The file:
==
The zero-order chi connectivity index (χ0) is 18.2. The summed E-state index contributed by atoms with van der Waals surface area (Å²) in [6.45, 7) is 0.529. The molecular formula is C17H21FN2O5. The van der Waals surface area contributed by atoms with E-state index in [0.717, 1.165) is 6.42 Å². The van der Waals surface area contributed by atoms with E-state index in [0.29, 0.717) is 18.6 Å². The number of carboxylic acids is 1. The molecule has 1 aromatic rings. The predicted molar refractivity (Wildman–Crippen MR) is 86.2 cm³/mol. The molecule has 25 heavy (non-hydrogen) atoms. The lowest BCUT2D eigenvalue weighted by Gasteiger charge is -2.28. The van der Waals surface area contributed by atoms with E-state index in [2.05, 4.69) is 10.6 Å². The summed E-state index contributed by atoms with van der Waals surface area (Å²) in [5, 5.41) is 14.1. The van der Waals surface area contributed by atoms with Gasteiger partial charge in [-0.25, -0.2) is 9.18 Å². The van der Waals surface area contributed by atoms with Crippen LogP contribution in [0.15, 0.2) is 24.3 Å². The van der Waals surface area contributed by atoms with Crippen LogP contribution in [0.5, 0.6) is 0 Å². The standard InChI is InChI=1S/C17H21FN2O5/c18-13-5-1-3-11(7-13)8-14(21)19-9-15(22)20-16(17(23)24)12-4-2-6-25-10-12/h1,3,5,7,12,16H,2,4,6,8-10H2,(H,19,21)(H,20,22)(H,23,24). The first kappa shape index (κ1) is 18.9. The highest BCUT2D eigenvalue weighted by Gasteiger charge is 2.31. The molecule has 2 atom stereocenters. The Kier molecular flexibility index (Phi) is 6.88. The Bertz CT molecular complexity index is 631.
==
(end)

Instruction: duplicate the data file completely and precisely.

The zero-order chi connectivity index (χ0) is 18.2. The summed E-state index contributed by atoms with van der Waals surface area (Å²) in [6.45, 7) is 0.529. The molecular formula is C17H21FN2O5. The van der Waals surface area contributed by atoms with E-state index in [0.717, 1.165) is 6.42 Å². The van der Waals surface area contributed by atoms with E-state index in [0.29, 0.717) is 18.6 Å². The number of carboxylic acids is 1. The molecule has 1 aromatic rings. The predicted molar refractivity (Wildman–Crippen MR) is 86.2 cm³/mol. The molecule has 25 heavy (non-hydrogen) atoms. The lowest BCUT2D eigenvalue weighted by Gasteiger charge is -2.28. The van der Waals surface area contributed by atoms with E-state index in [2.05, 4.69) is 10.6 Å². The summed E-state index contributed by atoms with van der Waals surface area (Å²) in [5, 5.41) is 14.1. The van der Waals surface area contributed by atoms with Gasteiger partial charge in [-0.25, -0.2) is 9.18 Å². The van der Waals surface area contributed by atoms with Crippen LogP contribution in [0.15, 0.2) is 24.3 Å². The van der Waals surface area contributed by atoms with Crippen LogP contribution in [0.5, 0.6) is 0 Å². The standard InChI is InChI=1S/C17H21FN2O5/c18-13-5-1-3-11(7-13)8-14(21)19-9-15(22)20-16(17(23)24)12-4-2-6-25-10-12/h1,3,5,7,12,16H,2,4,6,8-10H2,(H,19,21)(H,20,22)(H,23,24). The first kappa shape index (κ1) is 18.9. The highest BCUT2D eigenvalue weighted by Gasteiger charge is 2.31. The molecule has 2 atom stereocenters. The Kier molecular flexibility index (Phi) is 6.88. The Bertz CT molecular complexity index is 631.